- recognizing them
- headers
- lifts
• Adjust sail controls for different legs
• Adjust weight for speed
• Find clear air
• Apply racing tactics
• Start
- mechanics
- favored end
- current
- line sight
- strategies & tactics
- timing (watches and mind)
- rules and things to watch for
• Avoid la-la land
• Round a mark
- the mechanics of it
- wide and tight
- tactics
- advanced applications of Rule 18
• Finish
- dueling tactics
- sportsmanship in finishing
• Execute penalty turns
• Use rules in racing
• Deal with protests and arbitration
- knowing the rules
- knowing who to ask
- sportsmanship and hearing
- mock protests and scenarios

– Back to Top –

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RS Feva

After six weeks, a RS Feva sailor should know how to ...

Safety
• Follow program and harbor rules 
• Stay protected from the sun
• Be safety conscious (Rule 1)
• Use a safety whistle appropriately
• Put on and take off a PFD in the water
• Tread water without a PFD for two minutes in the sea
• Avoid collisions
• Get in the safety position
• Capsize and recover
• Execute a squall/storm drill

Sportsmanship
• Avoid contact (Rule 14)
• Use windward/leeward (Rule 11)
• Use Starboard/Port (Rule 10)
• Use clear ahead/clear astern (Rule 12)
• Changing course (Rule 16)
• Be comfortable in a RS Feva on the water
• Tie an 8-knot, square knot, cleat knot, bowline, half hitch, and clove hitch
• Coil and throw a line
• Relate the RS Feva to a larger boat
• Know where the wind is coming from
• Explain actual vs. apparent wind
• Name the parts of a RS Feva
• Identify points of sail
• Explain how a sail works
- push
- pull
• Rig and de-rig properly each day
• Rig and de-rig properly for storage and trailering (de-masting)
• Steer responsibly on a tow
• Execute a MOB recovery
• Anchor
• Do simple navigation
- North, South, East, West
- recognizing landmarks
- navigation buoys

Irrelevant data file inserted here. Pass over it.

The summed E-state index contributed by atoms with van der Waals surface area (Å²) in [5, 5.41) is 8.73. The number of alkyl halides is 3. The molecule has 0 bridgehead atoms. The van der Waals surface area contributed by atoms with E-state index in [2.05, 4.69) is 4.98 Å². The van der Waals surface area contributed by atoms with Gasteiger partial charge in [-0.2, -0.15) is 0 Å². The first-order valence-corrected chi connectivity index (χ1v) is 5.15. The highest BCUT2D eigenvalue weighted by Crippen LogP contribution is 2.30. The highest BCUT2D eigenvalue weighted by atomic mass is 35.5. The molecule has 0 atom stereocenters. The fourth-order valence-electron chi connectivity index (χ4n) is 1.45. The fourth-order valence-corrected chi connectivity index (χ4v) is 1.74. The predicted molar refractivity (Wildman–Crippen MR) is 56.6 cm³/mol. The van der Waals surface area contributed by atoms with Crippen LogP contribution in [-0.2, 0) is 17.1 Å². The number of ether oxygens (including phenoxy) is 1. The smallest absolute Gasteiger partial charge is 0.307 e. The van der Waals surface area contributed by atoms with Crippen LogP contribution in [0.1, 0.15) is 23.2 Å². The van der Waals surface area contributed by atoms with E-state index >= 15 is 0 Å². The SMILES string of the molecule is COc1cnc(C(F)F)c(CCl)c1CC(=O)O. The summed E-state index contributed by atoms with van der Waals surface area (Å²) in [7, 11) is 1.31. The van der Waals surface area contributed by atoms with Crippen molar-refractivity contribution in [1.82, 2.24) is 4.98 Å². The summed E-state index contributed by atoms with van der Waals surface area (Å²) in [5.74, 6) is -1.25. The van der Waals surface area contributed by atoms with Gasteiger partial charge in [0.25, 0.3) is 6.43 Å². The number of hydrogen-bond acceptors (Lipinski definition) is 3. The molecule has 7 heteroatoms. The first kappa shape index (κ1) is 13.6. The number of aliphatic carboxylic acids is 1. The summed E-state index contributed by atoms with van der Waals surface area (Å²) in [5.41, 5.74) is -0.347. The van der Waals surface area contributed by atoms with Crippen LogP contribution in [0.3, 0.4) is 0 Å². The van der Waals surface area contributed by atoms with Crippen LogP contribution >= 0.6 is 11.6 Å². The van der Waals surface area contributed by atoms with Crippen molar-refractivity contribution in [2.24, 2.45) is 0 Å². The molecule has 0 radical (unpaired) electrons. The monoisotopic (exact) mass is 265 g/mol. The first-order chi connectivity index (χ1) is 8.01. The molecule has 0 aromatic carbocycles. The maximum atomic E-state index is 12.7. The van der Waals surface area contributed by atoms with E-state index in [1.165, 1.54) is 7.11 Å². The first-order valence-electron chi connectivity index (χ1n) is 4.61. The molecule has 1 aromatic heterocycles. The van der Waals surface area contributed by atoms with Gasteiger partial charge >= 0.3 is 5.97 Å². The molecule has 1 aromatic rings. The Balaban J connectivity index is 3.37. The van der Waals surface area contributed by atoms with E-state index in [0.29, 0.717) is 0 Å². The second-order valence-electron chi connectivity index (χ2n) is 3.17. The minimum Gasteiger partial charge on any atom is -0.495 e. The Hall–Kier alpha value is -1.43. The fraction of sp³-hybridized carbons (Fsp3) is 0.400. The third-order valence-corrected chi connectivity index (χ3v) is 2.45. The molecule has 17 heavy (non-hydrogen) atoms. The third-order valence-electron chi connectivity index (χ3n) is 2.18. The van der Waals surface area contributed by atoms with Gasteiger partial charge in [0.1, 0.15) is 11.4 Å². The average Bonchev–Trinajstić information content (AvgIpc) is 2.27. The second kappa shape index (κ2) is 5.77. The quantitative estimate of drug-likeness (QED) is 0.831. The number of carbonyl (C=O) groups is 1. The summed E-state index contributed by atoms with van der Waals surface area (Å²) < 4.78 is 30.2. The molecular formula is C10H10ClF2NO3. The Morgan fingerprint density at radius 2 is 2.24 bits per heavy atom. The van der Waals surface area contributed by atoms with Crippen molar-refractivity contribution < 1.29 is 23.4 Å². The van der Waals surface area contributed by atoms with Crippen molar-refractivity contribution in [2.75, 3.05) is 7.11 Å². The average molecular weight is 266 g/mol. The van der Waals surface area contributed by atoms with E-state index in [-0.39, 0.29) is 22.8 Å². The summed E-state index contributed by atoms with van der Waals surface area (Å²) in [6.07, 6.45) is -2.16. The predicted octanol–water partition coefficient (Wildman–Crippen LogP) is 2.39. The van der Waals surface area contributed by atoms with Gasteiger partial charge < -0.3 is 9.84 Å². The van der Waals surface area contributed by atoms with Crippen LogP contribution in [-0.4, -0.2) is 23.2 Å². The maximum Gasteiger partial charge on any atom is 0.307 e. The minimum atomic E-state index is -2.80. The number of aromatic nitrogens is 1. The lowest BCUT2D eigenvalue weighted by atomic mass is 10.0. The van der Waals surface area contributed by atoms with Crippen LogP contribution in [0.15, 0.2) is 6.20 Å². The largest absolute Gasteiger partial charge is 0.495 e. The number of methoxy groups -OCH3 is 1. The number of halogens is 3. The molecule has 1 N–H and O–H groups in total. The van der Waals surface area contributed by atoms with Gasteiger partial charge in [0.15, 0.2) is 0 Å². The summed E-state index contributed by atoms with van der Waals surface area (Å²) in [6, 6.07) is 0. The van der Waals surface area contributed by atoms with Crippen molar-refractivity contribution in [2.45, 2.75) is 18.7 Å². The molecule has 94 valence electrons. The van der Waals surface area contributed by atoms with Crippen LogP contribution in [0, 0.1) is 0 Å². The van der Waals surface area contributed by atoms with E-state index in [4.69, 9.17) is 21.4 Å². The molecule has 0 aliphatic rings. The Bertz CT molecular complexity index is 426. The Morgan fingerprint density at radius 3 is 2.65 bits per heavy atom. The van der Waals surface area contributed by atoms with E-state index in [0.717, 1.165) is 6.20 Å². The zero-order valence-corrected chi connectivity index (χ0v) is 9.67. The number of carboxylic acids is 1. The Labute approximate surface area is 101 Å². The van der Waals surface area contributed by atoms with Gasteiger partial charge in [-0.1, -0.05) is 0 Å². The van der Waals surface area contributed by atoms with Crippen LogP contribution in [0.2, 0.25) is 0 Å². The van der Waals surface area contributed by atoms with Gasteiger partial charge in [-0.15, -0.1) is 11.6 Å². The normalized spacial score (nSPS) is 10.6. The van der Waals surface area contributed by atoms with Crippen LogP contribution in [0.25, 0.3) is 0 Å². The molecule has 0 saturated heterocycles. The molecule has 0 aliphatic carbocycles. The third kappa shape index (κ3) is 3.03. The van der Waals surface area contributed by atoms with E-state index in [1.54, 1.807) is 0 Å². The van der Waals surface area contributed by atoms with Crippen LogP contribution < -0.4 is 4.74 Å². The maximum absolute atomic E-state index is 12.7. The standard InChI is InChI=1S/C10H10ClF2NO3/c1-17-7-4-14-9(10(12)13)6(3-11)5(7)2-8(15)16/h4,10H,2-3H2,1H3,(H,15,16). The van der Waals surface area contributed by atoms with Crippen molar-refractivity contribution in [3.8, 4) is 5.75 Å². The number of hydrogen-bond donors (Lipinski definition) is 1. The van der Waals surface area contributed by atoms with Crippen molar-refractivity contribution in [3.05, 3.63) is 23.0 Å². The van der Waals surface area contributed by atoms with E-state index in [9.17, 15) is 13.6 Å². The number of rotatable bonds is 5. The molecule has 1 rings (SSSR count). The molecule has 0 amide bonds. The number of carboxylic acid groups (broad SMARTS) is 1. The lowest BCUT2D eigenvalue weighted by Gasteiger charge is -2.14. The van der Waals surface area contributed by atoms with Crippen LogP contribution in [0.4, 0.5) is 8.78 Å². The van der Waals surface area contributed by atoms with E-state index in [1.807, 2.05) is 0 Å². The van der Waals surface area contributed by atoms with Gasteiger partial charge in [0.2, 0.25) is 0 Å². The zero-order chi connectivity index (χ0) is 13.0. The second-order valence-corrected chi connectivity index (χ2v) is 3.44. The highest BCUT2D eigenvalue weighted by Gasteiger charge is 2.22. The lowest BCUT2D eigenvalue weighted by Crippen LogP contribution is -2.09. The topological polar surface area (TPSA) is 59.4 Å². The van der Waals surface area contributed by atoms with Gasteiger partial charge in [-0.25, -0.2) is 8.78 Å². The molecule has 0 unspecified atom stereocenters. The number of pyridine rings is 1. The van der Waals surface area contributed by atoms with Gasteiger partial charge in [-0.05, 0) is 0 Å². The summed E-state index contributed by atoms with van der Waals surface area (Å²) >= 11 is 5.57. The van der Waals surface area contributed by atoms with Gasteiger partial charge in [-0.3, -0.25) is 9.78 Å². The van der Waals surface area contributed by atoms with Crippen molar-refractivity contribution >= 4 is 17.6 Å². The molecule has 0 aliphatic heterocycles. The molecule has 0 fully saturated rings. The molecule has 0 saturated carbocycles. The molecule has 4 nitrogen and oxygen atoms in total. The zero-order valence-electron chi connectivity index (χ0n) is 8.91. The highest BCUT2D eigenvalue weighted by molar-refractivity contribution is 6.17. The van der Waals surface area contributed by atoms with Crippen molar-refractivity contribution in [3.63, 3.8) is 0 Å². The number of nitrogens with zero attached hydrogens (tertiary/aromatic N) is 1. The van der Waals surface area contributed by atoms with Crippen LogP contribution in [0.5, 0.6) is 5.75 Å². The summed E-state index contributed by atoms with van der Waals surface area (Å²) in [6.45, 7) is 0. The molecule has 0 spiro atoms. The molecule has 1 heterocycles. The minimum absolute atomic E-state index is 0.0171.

- water depth
- reading a chart
- using a compass
- using instruments
• Recognize and sail in currents and tides
- affects of current
- how to see current
- tide charts
• Assess weather
- simple weather systems
- clouds and what they mean
- wind and weather
- weather reports
- barometric pressure
• Use sailing as a way to get somewhere
• Take care of a boat
- proper and neat stowing and securing
- washing boats
- getting repairs taken care of
• Recognize and address the approach of puffs and lulls
- how to spot
- what to do
• Recognize and react to wind shifts
- headers
- lifts
• Row
• Sail as passenger or crew on a big boat

Boathandling
• Leave the dock
• Return to the dock
• Stay out of the no-go-zone except when tacking
• Recover from irons
• Maintain proper body position and weight placement in the boat
• Hold the tiller and mainsheet correctly
• Understand what is required of the different crew positions in a RS Feva
• Stop and start
- heading into wind
- backwinding sail
- pull in and head off
• Gybe
- s gybe as apposed to c gybe
- pull in sail and center tiller
• Tack
- position duties
- mechanics
- rolling
- letting the jib go
- trimming jib and main as you find “the groove”
• Sail downwind
- reach
- run
- sail trim dictated by where wind is
- body position and placement
- steering
- sail by the lee
- jib trim
- main trim
- skipper and crew’s jobs
- daggerboard position